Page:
The SBTi’s next big step for Net-Zero Finance
2nd Aug 2022
At COP26, financial institutions with more than US$130 trillion in assets under management committed to reaching net-zero before 2050. Now, the Science Based Targets initiative (SBTi) is developing the tools and resources to help banks, insurers, private equity firms and the rest of the finance sector achieve their ambitious commitments. As part of the promise to deliver a financial institution net-zero (FINZ) Standard, and following an in-depth selection process, the SBTi is taking the next big step by involving experts from around the world in its FINZ Expert Advisory Group (EAG).
The EAG consists of volunteer advisors from industry, academia, consultancies, non-profit and multilateral organizations with in-depth knowledge in science-based target setting and climate action in the finance sector. The EAG will serve in a technical advisory capacity for the SBTi’s team as it develops the FINZ Standard, providing input and advice to priority topics and decisions.
When forming the EAG, the SBTi’s finance team made five priority considerations for membership:
Finance sector experience
Net-zero implementation experience
Contribution to SBTi goals
Gender, regional and industry diversity
I am leading this group of industry and scientific experts as the SBTi’s FINZ Manager. Having achieved a Masters in Environmental Technology from Imperial College London in 2021, I bring 30 years’ experience advising major, global financial institutions in structured finance and regulatory consulting, plus most recently co-founding a global trade finance FinTech.
I am excited to oversee this key initiative at a time of increasing public scrutiny towards the finance industry’s efforts to achieve net-zero, alongside the industry’s aims to counter such scrutiny including the creation of GFANZ and other various sector-specific groups (NZBA, NZAOA, etc.). Such moves, although welcome, have not eliminated concerns regarding the lack of tangible progress being made by the industry to align itself with a 1.5°C pathway.
It is against this backdrop, and the consequent need for science-based targeting and validation in the finance space, that the SBTi produced the Foundation for Science-Based Net-Zero Target Setting in the Financial Sector in April 2022, setting out its views on the main issues surrounding a FINZ Standard, which include:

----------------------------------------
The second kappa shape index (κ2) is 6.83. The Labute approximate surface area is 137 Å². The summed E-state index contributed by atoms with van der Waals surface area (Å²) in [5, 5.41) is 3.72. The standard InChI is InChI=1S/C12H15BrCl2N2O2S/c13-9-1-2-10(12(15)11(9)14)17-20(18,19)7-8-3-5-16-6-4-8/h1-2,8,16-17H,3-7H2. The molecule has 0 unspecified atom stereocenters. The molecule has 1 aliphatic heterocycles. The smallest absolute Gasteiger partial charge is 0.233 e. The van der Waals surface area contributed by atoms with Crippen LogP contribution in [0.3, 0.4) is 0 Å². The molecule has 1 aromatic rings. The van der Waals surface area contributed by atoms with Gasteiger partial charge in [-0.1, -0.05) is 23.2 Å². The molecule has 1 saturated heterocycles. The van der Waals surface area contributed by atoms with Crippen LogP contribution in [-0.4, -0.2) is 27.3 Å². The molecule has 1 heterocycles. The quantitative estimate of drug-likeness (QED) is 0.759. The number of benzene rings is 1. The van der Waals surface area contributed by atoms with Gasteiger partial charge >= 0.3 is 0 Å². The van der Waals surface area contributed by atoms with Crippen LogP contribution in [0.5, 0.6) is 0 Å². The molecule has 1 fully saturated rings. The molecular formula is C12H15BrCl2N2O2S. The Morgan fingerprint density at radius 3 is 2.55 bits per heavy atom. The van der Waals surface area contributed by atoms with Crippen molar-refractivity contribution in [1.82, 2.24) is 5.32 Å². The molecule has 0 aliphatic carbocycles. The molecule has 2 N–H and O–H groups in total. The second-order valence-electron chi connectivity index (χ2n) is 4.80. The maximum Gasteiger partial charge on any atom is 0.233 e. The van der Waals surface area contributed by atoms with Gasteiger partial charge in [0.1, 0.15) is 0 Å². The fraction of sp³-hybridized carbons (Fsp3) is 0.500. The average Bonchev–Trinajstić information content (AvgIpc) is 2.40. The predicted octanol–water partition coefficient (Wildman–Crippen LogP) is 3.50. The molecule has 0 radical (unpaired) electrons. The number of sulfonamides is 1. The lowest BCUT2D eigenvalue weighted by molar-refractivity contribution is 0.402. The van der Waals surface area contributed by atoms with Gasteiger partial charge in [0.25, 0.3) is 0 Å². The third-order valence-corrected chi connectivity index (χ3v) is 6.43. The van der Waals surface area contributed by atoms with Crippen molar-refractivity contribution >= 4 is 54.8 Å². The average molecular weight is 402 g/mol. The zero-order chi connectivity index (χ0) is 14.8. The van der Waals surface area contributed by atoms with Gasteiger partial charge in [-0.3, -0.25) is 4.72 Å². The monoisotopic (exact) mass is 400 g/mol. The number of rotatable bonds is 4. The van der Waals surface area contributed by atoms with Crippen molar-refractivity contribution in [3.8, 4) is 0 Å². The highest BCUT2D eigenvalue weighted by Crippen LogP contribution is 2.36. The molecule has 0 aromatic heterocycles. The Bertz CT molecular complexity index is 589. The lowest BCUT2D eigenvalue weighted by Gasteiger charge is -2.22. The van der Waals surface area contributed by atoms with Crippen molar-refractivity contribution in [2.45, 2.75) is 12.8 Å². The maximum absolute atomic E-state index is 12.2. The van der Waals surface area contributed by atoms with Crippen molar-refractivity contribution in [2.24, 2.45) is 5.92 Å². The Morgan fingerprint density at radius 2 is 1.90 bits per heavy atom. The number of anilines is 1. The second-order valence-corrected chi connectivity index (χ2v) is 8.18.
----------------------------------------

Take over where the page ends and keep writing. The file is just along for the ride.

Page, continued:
What does it mean for a financial institution’s actions to be consistent with net-zero?
How should financial institutions address their financed emissions?
What role do carbon credits play in net-zero targets?
How should fossil fuel financing be addressed in financial institutions’ net-zero targets?
How should climate solutions be addressed in net-zero targets?
How should near-term science-based targets complement long-term net-zero targets?
The Foundations paper provided much needed clarity on key concepts and definitions, positioning the FINZ EAG to further advance net-zero in the finance sector. More than 110 people applied to join the FINZ EAG, demonstrating clear interest in the SBTi’s finance work, and will enable the SBTi to benefit from a diverse range of expertise.
Given the diversity of the finance sector, with many complex issues requiring bespoke strategies, there is a need to initially focus on a narrower range of key areas identified by the SBTi. These areas will be finalized and further discussed in the coming weeks. The FINZ EAG will meet over the course of the following year, utilizing the SBTi’s Net-Zero Standard for Corporates, the Financial Institutions’ near-term framework and other finance-specific resources to develop the necessary solutions for achieving net-zero in the financial sector. While the SBTi leads the development of the world's first science-based global standard for financial sector net-zero targets, financial institutions must continue setting near-term targets to rapidly cut emissions tied to their operations and investments. Immediate, short-term action and long-term net-zero commitments are both necessary for the finance industry to align with a 1.5°C pathway and prevent the most damaging effects of climate change.